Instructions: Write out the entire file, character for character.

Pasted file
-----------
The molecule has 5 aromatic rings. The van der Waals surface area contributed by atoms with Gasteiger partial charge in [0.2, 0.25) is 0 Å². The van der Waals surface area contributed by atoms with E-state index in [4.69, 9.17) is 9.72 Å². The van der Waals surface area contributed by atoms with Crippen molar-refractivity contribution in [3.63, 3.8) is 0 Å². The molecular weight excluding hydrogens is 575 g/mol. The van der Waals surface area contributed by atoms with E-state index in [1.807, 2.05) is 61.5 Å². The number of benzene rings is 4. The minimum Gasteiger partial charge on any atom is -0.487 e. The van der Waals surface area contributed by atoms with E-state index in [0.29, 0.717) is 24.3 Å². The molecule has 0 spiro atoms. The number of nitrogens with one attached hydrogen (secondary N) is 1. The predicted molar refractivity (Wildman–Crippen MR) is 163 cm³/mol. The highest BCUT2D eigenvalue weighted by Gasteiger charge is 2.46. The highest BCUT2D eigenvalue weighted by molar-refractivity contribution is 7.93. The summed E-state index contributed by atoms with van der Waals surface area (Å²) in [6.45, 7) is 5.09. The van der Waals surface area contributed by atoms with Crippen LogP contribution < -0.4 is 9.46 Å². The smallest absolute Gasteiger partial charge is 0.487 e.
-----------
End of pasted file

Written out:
The molecule has 5 aromatic rings. The van der Waals surface area contributed by atoms with Gasteiger partial charge in [0.2, 0.25) is 0 Å². The van der Waals surface area contributed by atoms with E-state index in [4.69, 9.17) is 9.72 Å². The van der Waals surface area contributed by atoms with Crippen molar-refractivity contribution in [3.63, 3.8) is 0 Å². The molecular weight excluding hydrogens is 575 g/mol. The van der Waals surface area contributed by atoms with E-state index in [1.807, 2.05) is 61.5 Å². The number of benzene rings is 4. The minimum Gasteiger partial charge on any atom is -0.487 e. The van der Waals surface area contributed by atoms with E-state index in [0.29, 0.717) is 24.3 Å². The molecule has 0 spiro atoms. The number of nitrogens with one attached hydrogen (secondary N) is 1. The predicted molar refractivity (Wildman–Crippen MR) is 163 cm³/mol. The highest BCUT2D eigenvalue weighted by Gasteiger charge is 2.46. The highest BCUT2D eigenvalue weighted by molar-refractivity contribution is 7.93. The summed E-state index contributed by atoms with van der Waals surface area (Å²) in [6.45, 7) is 5.09. The van der Waals surface area contributed by atoms with Crippen LogP contribution < -0.4 is 9.46 Å². The smallest absolute Gasteiger partial charge is 0.487 e.